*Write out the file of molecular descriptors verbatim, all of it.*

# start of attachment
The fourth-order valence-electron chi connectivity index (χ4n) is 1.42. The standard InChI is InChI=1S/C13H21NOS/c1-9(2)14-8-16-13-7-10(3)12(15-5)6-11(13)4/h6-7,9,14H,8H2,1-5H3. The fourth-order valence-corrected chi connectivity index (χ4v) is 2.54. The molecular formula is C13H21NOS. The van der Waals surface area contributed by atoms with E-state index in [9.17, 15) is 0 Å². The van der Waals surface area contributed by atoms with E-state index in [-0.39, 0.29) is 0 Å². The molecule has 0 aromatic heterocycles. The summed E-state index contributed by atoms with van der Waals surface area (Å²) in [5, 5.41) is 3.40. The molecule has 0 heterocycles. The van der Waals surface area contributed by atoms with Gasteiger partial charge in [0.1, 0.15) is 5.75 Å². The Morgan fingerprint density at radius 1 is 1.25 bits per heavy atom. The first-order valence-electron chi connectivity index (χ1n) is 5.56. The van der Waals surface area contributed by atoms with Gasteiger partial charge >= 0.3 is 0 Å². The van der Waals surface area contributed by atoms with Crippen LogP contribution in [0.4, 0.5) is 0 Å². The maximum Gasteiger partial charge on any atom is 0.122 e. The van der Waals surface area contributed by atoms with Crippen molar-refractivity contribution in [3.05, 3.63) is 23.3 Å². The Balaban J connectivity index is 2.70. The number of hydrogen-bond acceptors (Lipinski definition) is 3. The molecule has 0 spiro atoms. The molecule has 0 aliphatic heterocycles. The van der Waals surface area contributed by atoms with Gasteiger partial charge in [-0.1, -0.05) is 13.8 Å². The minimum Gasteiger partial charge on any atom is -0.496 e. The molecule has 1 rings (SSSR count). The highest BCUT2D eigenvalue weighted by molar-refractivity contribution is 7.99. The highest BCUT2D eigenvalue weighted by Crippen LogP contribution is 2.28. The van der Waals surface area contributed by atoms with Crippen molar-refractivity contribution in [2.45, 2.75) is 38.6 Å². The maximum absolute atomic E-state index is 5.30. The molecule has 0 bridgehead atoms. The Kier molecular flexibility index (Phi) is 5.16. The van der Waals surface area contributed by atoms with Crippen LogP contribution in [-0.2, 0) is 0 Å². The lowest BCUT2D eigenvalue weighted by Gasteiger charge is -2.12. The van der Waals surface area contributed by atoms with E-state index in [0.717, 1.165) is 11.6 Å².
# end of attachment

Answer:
The fourth-order valence-electron chi connectivity index (χ4n) is 1.42. The standard InChI is InChI=1S/C13H21NOS/c1-9(2)14-8-16-13-7-10(3)12(15-5)6-11(13)4/h6-7,9,14H,8H2,1-5H3. The fourth-order valence-corrected chi connectivity index (χ4v) is 2.54. The molecular formula is C13H21NOS. The van der Waals surface area contributed by atoms with E-state index in [9.17, 15) is 0 Å². The van der Waals surface area contributed by atoms with E-state index in [-0.39, 0.29) is 0 Å². The molecule has 0 aromatic heterocycles. The summed E-state index contributed by atoms with van der Waals surface area (Å²) in [5, 5.41) is 3.40. The molecule has 0 heterocycles. The van der Waals surface area contributed by atoms with Gasteiger partial charge in [0.1, 0.15) is 5.75 Å². The Morgan fingerprint density at radius 1 is 1.25 bits per heavy atom. The first-order valence-electron chi connectivity index (χ1n) is 5.56. The van der Waals surface area contributed by atoms with Gasteiger partial charge >= 0.3 is 0 Å². The van der Waals surface area contributed by atoms with Crippen LogP contribution in [0.4, 0.5) is 0 Å². The maximum Gasteiger partial charge on any atom is 0.122 e. The van der Waals surface area contributed by atoms with Crippen molar-refractivity contribution in [3.05, 3.63) is 23.3 Å². The Balaban J connectivity index is 2.70. The number of hydrogen-bond acceptors (Lipinski definition) is 3. The molecule has 0 spiro atoms. The molecule has 0 aliphatic heterocycles. The van der Waals surface area contributed by atoms with Gasteiger partial charge in [-0.1, -0.05) is 13.8 Å². The minimum Gasteiger partial charge on any atom is -0.496 e. The molecule has 1 rings (SSSR count). The highest BCUT2D eigenvalue weighted by molar-refractivity contribution is 7.99. The highest BCUT2D eigenvalue weighted by Crippen LogP contribution is 2.28. The van der Waals surface area contributed by atoms with Crippen molar-refractivity contribution in [2.45, 2.75) is 38.6 Å². The maximum absolute atomic E-state index is 5.30. The molecule has 0 bridgehead atoms. The Kier molecular flexibility index (Phi) is 5.16. The van der Waals surface area contributed by atoms with Crippen LogP contribution in [-0.2, 0) is 0 Å². The lowest BCUT2D eigenvalue weighted by Gasteiger charge is -2.12. The van der Waals surface area contributed by atoms with E-state index in [0.717, 1.165) is 11.6 Å².